Scam seminar: ‘They’ll tell you anything to get to your pocketbook’

Sheriff’s Office captain paves path for senior safety

By Kevin Spradlin
PeeDeePost.com

HAMLET — Mike Burns recalled a Richmond County man who received a letter from what appeared to be Publisher’s Clearing House. The letter indicated the man had won the third-place prize in the company’s most recent contest: $1.5 million.

The man received a check for $10,000 but was asked to send $6,000 back. Then the company would send the balance of the $1.5 million prize. The man deposited the check in his local bank account but luckily did not send the company any money.

Kevin Spradlin | PeeDeePost.com One senior said when she was contacted by what she thought was an attempt to obtain her personal information, "I talked real ugly to 'em. They didn't call back."

Kevin Spradlin | PeeDeePost.com
One senior said when she was contacted by what she thought was an attempt to obtain her personal information, “I talked real ugly to ’em. They didn’t call back.”

It was a scam. The $10,000 check was no good. The man would have been out 6,000 real dollars if he’d sent a check. Burns said if that happened to him, he’d suggest the company take the $6,000 from the $1.5 million.

“I ain’t gonna miss it,” Burns, a captain with the Richmond County Sheriff’s Office, told a group of 17 50-plus residents on Friday morning at the Hamlet Senior Center what he would have told the company. “If you wanna take a little extra, that’s fine.”

Burns himself once listed a camper for sale on a couple of popular websites. He received a call from a man in California who offered to sell it for $5,000 more than what Burns was asking. All Burns had to do was send the man $200 in advance. Instead, Burns showed his badge.

“It was a scam,” Burns said. “I know it was.”

Burns spent the better part of an hour talking with seniors about prescription pill abuse prevention, insurance fraud, home safety and scams over the phone and online. Burns first created the safety program at the request of Ron Mayo, who asked Burns to speak to a senior group at First Baptist Church in Hamlet. That initial session went so well Burns decided to expand the program. Friday’s presentation reached the last of the county’s three senior centers. He’s hopeful other senior groups will reach out to him to schedule a similar presentation. He can be reached by phone at 910-997-8283.

Burns said the idea is to be proactive instead of reactive. It’s not uncommon for the Sheriff’s Office to receive three to four calls a week from hoodwinked residents.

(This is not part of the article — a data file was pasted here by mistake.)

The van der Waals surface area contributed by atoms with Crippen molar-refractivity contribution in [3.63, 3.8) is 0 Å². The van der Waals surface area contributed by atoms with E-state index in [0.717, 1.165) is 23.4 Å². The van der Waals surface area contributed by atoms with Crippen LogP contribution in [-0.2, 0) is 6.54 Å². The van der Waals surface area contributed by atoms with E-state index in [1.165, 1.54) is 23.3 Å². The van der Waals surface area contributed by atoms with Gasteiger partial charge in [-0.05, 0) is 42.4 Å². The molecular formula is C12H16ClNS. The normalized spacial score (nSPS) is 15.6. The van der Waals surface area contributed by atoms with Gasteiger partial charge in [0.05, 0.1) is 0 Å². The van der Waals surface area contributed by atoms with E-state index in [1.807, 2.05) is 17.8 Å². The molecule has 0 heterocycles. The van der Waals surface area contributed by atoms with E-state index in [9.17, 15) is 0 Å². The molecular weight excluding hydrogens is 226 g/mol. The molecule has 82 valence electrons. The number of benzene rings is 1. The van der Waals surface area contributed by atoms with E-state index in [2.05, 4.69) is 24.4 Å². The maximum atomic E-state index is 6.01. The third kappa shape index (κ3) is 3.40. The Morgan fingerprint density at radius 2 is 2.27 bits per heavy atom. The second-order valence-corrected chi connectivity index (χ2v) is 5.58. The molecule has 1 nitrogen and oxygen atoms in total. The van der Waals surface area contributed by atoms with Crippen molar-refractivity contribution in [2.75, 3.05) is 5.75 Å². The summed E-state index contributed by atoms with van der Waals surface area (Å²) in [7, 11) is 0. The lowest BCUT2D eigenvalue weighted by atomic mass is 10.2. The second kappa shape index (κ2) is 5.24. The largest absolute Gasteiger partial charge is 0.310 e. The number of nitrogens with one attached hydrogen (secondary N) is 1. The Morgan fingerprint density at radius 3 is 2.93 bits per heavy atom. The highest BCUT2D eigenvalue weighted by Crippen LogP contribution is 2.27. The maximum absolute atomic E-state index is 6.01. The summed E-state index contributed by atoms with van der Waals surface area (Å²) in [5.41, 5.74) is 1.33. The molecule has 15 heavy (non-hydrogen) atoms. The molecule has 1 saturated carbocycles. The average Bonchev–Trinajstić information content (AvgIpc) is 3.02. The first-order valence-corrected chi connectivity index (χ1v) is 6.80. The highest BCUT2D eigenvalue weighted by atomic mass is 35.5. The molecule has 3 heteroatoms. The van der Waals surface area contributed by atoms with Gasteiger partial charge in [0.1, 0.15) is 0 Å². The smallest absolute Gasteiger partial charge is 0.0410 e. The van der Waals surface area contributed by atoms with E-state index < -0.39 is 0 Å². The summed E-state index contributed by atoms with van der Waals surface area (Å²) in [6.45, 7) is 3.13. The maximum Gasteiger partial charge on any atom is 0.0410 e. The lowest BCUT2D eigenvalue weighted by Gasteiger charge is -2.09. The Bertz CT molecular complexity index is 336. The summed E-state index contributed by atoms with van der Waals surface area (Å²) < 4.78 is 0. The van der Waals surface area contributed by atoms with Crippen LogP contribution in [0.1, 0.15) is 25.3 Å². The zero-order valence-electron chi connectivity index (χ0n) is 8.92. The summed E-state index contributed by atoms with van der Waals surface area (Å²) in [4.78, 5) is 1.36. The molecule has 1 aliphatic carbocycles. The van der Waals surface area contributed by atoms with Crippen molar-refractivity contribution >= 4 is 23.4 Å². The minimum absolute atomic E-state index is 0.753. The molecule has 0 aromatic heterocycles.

“It’s a big problem in our county,” Burns said.

Kevin Spradlin | PeeDeePost.com Capt. Mike Burns of the Richmond County Sheriff's Office spoke with seniors at the Hamlet Senior Center about avoiding scams.

Kevin Spradlin | PeeDeePost.com
Capt. Mike Burns of the Richmond County Sheriff’s Office spoke with seniors at the Hamlet Senior Center about avoiding scams.

There are some basic truths to judge each perceived opportunity, Burns said.

* “Anybody who’s in business and they’re legit, they want you to check ’em out.”

* “You can afford to miss it. What it is is a high-risk, no-profit offer.”

Burns talked about telemarketing, Internet and IRS fraud and spoke of the difficulty in catching the people behind the schemes.

“Generally, they’re calling from a foreign country,” he said. “We have no way of tracing them. They know that.”

Over-the-phone scams have been around as long as the phone itself, Burns said. The caller tells the person on the other end of the line that it’s a time-sensitive situation, “you must act now.”

“They’re fast-talkin’,” he said, “and they don’t give you time to ask questions.”

These companies sometimes offer a free gift, vacation or other prize — with a catch: just pay for postage and handling in advance, or send money or provide your credit card or bank account information.

“They’ll tell you anything to get to your pocketbook,” Burns said.

By the time the victim realizes they’ve been had, their money’s long gone.

IRS-related scams are as numerous as there are seconds in a year, but there is some fundamental information people should know to prevent themselves from becoming a victim of a scam.

“The IRS will not call to demand immediate payment, nor will they call about taxes owed without first having mailed you a bill,” Burns said.

The IRS also doesn’t require anything to do with a prepaid credit card. Don’t give personal information over the phone, Burns said.

“If you pay taxes through the IRS, they’ve got your information. If they need to free your bank account, they can do it.”

Residents can verify if there’s an issue with the IRS by calling 800-829-1040, and they can report IRS-related schemes by calling 800-366-4484 or logging on to www.tigta.gov.

 

 

Filed in: Featured News, Hamlet, Latest Headlines, News, Public safety

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